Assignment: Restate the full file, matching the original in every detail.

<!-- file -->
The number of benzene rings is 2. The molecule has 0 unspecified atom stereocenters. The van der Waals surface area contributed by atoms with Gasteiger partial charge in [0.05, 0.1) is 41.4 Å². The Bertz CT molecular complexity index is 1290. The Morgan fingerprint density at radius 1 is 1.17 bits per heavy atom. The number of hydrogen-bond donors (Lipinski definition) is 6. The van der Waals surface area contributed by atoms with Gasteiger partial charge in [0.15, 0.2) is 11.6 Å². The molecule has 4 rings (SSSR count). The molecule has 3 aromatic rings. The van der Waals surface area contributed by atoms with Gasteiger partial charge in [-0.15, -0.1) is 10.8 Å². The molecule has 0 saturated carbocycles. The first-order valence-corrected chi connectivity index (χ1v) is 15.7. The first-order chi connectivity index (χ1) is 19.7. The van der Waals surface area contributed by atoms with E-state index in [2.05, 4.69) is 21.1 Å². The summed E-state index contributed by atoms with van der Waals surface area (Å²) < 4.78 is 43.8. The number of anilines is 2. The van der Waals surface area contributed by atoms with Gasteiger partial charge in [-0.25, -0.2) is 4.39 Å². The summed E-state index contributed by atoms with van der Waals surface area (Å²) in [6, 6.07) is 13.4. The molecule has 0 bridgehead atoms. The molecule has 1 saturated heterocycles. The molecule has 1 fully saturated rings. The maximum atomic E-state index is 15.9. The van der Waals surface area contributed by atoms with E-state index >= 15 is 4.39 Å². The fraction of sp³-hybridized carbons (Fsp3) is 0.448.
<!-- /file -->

The number of benzene rings is 2. The molecule has 0 unspecified atom stereocenters. The van der Waals surface area contributed by atoms with Gasteiger partial charge in [0.05, 0.1) is 41.4 Å². The Bertz CT molecular complexity index is 1290. The Morgan fingerprint density at radius 1 is 1.17 bits per heavy atom. The number of hydrogen-bond donors (Lipinski definition) is 6. The van der Waals surface area contributed by atoms with Gasteiger partial charge in [0.15, 0.2) is 11.6 Å². The molecule has 4 rings (SSSR count). The molecule has 3 aromatic rings. The van der Waals surface area contributed by atoms with Gasteiger partial charge in [-0.15, -0.1) is 10.8 Å². The molecule has 0 saturated carbocycles. The first-order valence-corrected chi connectivity index (χ1v) is 15.7. The first-order chi connectivity index (χ1) is 19.7. The van der Waals surface area contributed by atoms with E-state index in [2.05, 4.69) is 21.1 Å². The summed E-state index contributed by atoms with van der Waals surface area (Å²) < 4.78 is 43.8. The number of anilines is 2. The van der Waals surface area contributed by atoms with Gasteiger partial charge in [-0.25, -0.2) is 4.39 Å². The summed E-state index contributed by atoms with van der Waals surface area (Å²) in [6, 6.07) is 13.4. The molecule has 0 bridgehead atoms. The molecule has 1 saturated heterocycles. The molecule has 1 fully saturated rings. The maximum atomic E-state index is 15.9. The van der Waals surface area contributed by atoms with E-state index >= 15 is 4.39 Å². The fraction of sp³-hybridized carbons (Fsp3) is 0.448.